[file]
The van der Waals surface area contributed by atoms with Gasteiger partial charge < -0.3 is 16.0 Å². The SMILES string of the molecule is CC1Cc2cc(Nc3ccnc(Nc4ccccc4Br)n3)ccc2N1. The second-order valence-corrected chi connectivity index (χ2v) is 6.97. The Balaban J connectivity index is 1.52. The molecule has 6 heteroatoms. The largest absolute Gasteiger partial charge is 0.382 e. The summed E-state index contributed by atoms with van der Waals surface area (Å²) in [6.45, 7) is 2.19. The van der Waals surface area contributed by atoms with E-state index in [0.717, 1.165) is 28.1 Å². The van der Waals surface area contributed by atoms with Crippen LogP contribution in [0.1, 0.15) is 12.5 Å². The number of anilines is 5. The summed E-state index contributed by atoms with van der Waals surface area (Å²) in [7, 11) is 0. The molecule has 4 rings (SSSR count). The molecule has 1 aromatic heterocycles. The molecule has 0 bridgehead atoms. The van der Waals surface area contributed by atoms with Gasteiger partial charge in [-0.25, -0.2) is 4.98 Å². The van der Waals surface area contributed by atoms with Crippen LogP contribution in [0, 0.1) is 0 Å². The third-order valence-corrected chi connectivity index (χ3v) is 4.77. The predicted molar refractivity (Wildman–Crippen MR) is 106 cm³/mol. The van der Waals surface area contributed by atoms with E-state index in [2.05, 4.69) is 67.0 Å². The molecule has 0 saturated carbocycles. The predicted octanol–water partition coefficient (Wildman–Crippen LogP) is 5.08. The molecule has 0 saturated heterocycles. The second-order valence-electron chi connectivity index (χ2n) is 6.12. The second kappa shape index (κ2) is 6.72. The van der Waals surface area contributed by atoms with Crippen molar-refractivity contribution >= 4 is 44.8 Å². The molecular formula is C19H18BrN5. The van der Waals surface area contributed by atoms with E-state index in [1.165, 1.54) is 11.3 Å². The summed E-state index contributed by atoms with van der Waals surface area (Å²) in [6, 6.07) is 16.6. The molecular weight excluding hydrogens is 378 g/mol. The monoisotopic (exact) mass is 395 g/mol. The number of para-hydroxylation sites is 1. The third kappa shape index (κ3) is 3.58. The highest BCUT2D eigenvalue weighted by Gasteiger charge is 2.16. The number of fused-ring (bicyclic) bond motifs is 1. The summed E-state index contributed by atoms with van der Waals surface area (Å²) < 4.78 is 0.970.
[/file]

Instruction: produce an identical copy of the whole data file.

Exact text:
The van der Waals surface area contributed by atoms with Gasteiger partial charge < -0.3 is 16.0 Å². The SMILES string of the molecule is CC1Cc2cc(Nc3ccnc(Nc4ccccc4Br)n3)ccc2N1. The second-order valence-corrected chi connectivity index (χ2v) is 6.97. The Balaban J connectivity index is 1.52. The molecule has 6 heteroatoms. The largest absolute Gasteiger partial charge is 0.382 e. The summed E-state index contributed by atoms with van der Waals surface area (Å²) in [6.45, 7) is 2.19. The van der Waals surface area contributed by atoms with E-state index in [0.717, 1.165) is 28.1 Å². The van der Waals surface area contributed by atoms with Crippen LogP contribution in [0.1, 0.15) is 12.5 Å². The number of anilines is 5. The summed E-state index contributed by atoms with van der Waals surface area (Å²) in [7, 11) is 0. The molecule has 4 rings (SSSR count). The molecule has 1 aromatic heterocycles. The molecule has 0 bridgehead atoms. The van der Waals surface area contributed by atoms with Gasteiger partial charge in [-0.25, -0.2) is 4.98 Å². The van der Waals surface area contributed by atoms with Crippen LogP contribution in [0, 0.1) is 0 Å². The third-order valence-corrected chi connectivity index (χ3v) is 4.77. The predicted molar refractivity (Wildman–Crippen MR) is 106 cm³/mol. The van der Waals surface area contributed by atoms with E-state index in [2.05, 4.69) is 67.0 Å². The molecule has 0 saturated carbocycles. The predicted octanol–water partition coefficient (Wildman–Crippen LogP) is 5.08. The molecule has 0 saturated heterocycles. The second-order valence-electron chi connectivity index (χ2n) is 6.12. The second kappa shape index (κ2) is 6.72. The van der Waals surface area contributed by atoms with Crippen molar-refractivity contribution >= 4 is 44.8 Å². The molecular formula is C19H18BrN5. The van der Waals surface area contributed by atoms with E-state index in [1.165, 1.54) is 11.3 Å². The summed E-state index contributed by atoms with van der Waals surface area (Å²) in [6, 6.07) is 16.6. The molecular weight excluding hydrogens is 378 g/mol. The monoisotopic (exact) mass is 395 g/mol. The number of para-hydroxylation sites is 1. The third kappa shape index (κ3) is 3.58. The highest BCUT2D eigenvalue weighted by Gasteiger charge is 2.16. The number of fused-ring (bicyclic) bond motifs is 1. The summed E-state index contributed by atoms with van der Waals surface area (Å²) < 4.78 is 0.970.